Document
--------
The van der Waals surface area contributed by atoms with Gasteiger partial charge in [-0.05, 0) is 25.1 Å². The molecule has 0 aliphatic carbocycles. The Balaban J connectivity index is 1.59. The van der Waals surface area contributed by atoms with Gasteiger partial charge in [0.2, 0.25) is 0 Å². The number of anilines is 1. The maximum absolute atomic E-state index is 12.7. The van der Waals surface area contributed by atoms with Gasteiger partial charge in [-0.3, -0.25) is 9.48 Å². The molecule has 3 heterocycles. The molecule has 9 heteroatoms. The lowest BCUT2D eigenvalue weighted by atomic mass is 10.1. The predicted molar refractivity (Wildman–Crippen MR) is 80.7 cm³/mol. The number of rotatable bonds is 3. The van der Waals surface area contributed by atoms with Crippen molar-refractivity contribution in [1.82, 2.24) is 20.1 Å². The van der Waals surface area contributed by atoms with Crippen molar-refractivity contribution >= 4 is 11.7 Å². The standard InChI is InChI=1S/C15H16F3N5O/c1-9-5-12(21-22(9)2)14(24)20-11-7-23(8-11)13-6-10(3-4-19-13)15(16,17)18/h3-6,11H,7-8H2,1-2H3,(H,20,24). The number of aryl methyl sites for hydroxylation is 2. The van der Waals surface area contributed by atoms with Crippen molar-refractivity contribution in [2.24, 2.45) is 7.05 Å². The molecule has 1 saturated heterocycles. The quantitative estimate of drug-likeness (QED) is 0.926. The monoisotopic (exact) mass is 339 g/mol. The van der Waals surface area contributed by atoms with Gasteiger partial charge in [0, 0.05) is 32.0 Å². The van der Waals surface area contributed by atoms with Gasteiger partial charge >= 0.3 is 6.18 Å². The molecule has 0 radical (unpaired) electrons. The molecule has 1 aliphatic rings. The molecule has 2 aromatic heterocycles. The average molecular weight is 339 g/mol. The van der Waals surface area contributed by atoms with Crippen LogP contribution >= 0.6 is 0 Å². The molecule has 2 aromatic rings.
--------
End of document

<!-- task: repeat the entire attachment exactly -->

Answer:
The van der Waals surface area contributed by atoms with Gasteiger partial charge in [-0.05, 0) is 25.1 Å². The molecule has 0 aliphatic carbocycles. The Balaban J connectivity index is 1.59. The van der Waals surface area contributed by atoms with Gasteiger partial charge in [0.2, 0.25) is 0 Å². The number of anilines is 1. The maximum absolute atomic E-state index is 12.7. The van der Waals surface area contributed by atoms with Gasteiger partial charge in [-0.3, -0.25) is 9.48 Å². The molecule has 3 heterocycles. The molecule has 9 heteroatoms. The lowest BCUT2D eigenvalue weighted by atomic mass is 10.1. The predicted molar refractivity (Wildman–Crippen MR) is 80.7 cm³/mol. The number of rotatable bonds is 3. The van der Waals surface area contributed by atoms with Crippen molar-refractivity contribution in [1.82, 2.24) is 20.1 Å². The van der Waals surface area contributed by atoms with Crippen molar-refractivity contribution >= 4 is 11.7 Å². The standard InChI is InChI=1S/C15H16F3N5O/c1-9-5-12(21-22(9)2)14(24)20-11-7-23(8-11)13-6-10(3-4-19-13)15(16,17)18/h3-6,11H,7-8H2,1-2H3,(H,20,24). The number of aryl methyl sites for hydroxylation is 2. The van der Waals surface area contributed by atoms with Crippen molar-refractivity contribution in [2.24, 2.45) is 7.05 Å². The molecule has 1 saturated heterocycles. The quantitative estimate of drug-likeness (QED) is 0.926. The monoisotopic (exact) mass is 339 g/mol. The van der Waals surface area contributed by atoms with Gasteiger partial charge in [0, 0.05) is 32.0 Å². The van der Waals surface area contributed by atoms with Gasteiger partial charge >= 0.3 is 6.18 Å². The molecule has 0 radical (unpaired) electrons. The molecule has 1 aliphatic rings. The molecule has 2 aromatic heterocycles. The average molecular weight is 339 g/mol. The van der Waals surface area contributed by atoms with Crippen LogP contribution >= 0.6 is 0 Å². The molecule has 2 aromatic rings.